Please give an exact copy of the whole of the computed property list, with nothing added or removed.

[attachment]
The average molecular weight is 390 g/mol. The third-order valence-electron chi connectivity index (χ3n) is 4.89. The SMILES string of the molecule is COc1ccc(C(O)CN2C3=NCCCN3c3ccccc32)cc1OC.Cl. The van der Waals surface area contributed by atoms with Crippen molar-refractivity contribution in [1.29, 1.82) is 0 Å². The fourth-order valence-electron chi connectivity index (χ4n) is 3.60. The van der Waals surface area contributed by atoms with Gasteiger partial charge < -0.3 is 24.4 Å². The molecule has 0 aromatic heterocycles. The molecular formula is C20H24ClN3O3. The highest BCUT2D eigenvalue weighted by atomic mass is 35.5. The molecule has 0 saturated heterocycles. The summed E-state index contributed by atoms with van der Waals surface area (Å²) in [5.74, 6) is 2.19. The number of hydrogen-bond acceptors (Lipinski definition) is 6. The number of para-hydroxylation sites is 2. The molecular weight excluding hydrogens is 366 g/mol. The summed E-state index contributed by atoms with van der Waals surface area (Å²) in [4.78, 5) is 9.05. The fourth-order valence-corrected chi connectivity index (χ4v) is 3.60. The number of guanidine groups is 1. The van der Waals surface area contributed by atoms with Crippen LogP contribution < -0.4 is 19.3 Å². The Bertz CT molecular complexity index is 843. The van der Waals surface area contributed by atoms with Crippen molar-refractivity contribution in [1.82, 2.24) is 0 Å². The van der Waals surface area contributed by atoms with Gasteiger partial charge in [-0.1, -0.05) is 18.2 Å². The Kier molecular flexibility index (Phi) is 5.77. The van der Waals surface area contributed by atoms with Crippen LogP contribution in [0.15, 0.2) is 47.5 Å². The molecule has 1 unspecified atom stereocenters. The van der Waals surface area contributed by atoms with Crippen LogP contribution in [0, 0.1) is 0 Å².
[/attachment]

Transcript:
The average molecular weight is 390 g/mol. The third-order valence-electron chi connectivity index (χ3n) is 4.89. The SMILES string of the molecule is COc1ccc(C(O)CN2C3=NCCCN3c3ccccc32)cc1OC.Cl. The van der Waals surface area contributed by atoms with Crippen molar-refractivity contribution in [1.29, 1.82) is 0 Å². The fourth-order valence-electron chi connectivity index (χ4n) is 3.60. The van der Waals surface area contributed by atoms with Gasteiger partial charge < -0.3 is 24.4 Å². The molecule has 0 aromatic heterocycles. The molecular formula is C20H24ClN3O3. The highest BCUT2D eigenvalue weighted by atomic mass is 35.5. The molecule has 0 saturated heterocycles. The summed E-state index contributed by atoms with van der Waals surface area (Å²) in [5.74, 6) is 2.19. The number of hydrogen-bond acceptors (Lipinski definition) is 6. The number of para-hydroxylation sites is 2. The molecular weight excluding hydrogens is 366 g/mol. The summed E-state index contributed by atoms with van der Waals surface area (Å²) in [4.78, 5) is 9.05. The fourth-order valence-corrected chi connectivity index (χ4v) is 3.60. The number of guanidine groups is 1. The van der Waals surface area contributed by atoms with Crippen LogP contribution < -0.4 is 19.3 Å². The Bertz CT molecular complexity index is 843. The van der Waals surface area contributed by atoms with Crippen molar-refractivity contribution in [1.82, 2.24) is 0 Å². The van der Waals surface area contributed by atoms with Gasteiger partial charge in [-0.1, -0.05) is 18.2 Å². The Kier molecular flexibility index (Phi) is 5.77. The van der Waals surface area contributed by atoms with Crippen LogP contribution in [0.15, 0.2) is 47.5 Å². The molecule has 1 unspecified atom stereocenters. The van der Waals surface area contributed by atoms with Crippen LogP contribution in [0, 0.1) is 0 Å².